I accept that money is more important than politics and religion for not only the average man who needs to provide sustenance for his family and himself but also for states that need to care for residents. I acknowledge the reality that money is also the prime interest of those that conduct business without which they would have no livelihood not to mention the criminal elements in society.
Herein lies the weakness of any sanctions or embargoes imposed by one or more states or even the entire international community upon another state. The cause may be just but there will always be those that cannot or won’t adhere because they need to provide sustenance, take care of, conduct their livelihood or are criminal. Naturally the state upon whom the sanctions or embargoes are imposed will try its utmost to find and even entice these so that business can continue as normal.
More often than not it is neighbouring states and their residents that have the greatest propensity to break the sanctions in the name of their own interests even if they are high on the list of those that would benefit the most should the sanctions succeed. This is even if they are the victims that provoked the necessity for the sanctions. Such is the theory and notion.
If tested in the Persian Gulf and Iran the theory and notion proves accurate. There is robust financial and economic ties between Persian Gulf States and their Iranian nemesis. They are neighbouring states and their residents conduct trade daily. These will not be severed with the imposition of American sanctions even if Iran is their main threat.
However should these economic and trading relations be severed then the probability of the sanctions succeeding would be greatly enhanced. Herein lies the dichotomy. The Persian Gulf States need weigh the options and realise that economic dealings must be in line with their anti-Iranian and anti-Shi’ite rhetoric. To be blunt I would say to them that they should put their money where their mouth is.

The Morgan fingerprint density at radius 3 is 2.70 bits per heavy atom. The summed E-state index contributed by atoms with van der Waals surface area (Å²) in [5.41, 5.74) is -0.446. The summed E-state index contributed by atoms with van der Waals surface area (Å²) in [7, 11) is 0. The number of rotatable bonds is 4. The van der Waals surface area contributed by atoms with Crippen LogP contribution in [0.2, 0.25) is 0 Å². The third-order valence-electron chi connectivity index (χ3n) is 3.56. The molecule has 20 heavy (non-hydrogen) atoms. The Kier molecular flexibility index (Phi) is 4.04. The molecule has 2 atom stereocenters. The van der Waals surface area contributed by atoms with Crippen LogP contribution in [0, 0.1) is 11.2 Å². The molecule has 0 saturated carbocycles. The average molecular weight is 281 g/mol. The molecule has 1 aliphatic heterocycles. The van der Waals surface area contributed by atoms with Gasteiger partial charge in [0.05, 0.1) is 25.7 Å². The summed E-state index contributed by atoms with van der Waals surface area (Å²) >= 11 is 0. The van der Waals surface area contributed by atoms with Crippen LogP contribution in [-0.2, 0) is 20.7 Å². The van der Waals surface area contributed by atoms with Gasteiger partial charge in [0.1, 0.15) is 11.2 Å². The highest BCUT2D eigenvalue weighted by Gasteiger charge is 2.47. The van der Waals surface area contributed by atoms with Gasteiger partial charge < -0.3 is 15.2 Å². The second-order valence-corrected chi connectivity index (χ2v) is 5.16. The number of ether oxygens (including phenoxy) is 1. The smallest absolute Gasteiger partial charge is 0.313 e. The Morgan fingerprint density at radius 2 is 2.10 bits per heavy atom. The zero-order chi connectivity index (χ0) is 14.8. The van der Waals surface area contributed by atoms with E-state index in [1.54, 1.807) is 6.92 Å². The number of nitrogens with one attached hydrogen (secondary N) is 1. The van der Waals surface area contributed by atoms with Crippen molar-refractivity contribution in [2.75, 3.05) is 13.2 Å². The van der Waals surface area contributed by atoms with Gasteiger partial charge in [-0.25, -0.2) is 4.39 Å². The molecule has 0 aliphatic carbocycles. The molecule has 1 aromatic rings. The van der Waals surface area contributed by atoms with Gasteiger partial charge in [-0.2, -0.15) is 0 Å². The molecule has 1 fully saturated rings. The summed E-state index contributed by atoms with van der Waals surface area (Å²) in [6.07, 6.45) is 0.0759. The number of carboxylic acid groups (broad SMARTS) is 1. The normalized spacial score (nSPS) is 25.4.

In not doing so this highlights the true dilemma of the situation. Perhaps it is just rhetoric. Perhaps the Persian Gulf States deep down are willing to live with a nuclear and threatening revolutionary Iran. Thinking through this dilemma shows some interesting points. The Persian Gulf States procure US military hardware apparently to defend against their biggest threat and this is Iran. Yet they have shown no interest in even demonstrating force to make Iran aware of the consequences should the Iranian Ayatollah entertain existential threats against their sovereignty or their Sunni brand of Islam. Moreover they persist in robust economic and trade partners with the regime that threatens them most, Iran.
I suggest that the United States should pressurise Persian Gulf States more so than European states and companies for not backing and adhering to sanctions against Iran. For these Persian Gulf states, not to curtail economic and trade ties with Iran at this juncture is not only a matter of being hypocritical and practising “a penny saved, a pound foolish,” it might run the true possibility of losing their kingdoms and Sunni brand of Islam altogether.